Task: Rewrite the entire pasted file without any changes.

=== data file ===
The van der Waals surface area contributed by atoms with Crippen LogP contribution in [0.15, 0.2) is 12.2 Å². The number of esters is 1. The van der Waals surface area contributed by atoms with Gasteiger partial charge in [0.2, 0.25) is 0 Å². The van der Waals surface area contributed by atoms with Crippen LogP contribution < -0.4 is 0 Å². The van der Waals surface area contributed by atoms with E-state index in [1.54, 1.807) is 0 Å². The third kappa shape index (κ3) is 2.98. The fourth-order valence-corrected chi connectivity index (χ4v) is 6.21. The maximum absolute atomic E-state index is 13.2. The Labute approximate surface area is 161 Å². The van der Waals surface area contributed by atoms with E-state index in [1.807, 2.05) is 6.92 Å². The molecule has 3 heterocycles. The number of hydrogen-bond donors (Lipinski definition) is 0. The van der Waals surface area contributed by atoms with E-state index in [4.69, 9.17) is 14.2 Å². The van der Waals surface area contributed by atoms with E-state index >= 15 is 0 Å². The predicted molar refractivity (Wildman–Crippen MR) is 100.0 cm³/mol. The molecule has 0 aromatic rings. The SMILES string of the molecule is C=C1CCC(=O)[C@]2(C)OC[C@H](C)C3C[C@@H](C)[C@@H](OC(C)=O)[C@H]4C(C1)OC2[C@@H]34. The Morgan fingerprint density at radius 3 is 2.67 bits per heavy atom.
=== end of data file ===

The van der Waals surface area contributed by atoms with Crippen LogP contribution in [0.15, 0.2) is 12.2 Å². The number of esters is 1. The van der Waals surface area contributed by atoms with Gasteiger partial charge in [0.2, 0.25) is 0 Å². The van der Waals surface area contributed by atoms with Crippen LogP contribution < -0.4 is 0 Å². The van der Waals surface area contributed by atoms with E-state index in [1.54, 1.807) is 0 Å². The third kappa shape index (κ3) is 2.98. The fourth-order valence-corrected chi connectivity index (χ4v) is 6.21. The maximum absolute atomic E-state index is 13.2. The Labute approximate surface area is 161 Å². The van der Waals surface area contributed by atoms with E-state index in [1.807, 2.05) is 6.92 Å². The molecule has 3 heterocycles. The number of hydrogen-bond donors (Lipinski definition) is 0. The van der Waals surface area contributed by atoms with E-state index in [4.69, 9.17) is 14.2 Å². The van der Waals surface area contributed by atoms with E-state index >= 15 is 0 Å². The predicted molar refractivity (Wildman–Crippen MR) is 100.0 cm³/mol. The molecule has 0 aromatic rings. The SMILES string of the molecule is C=C1CCC(=O)[C@]2(C)OC[C@H](C)C3C[C@@H](C)[C@@H](OC(C)=O)[C@H]4C(C1)OC2[C@@H]34. The Morgan fingerprint density at radius 3 is 2.67 bits per heavy atom.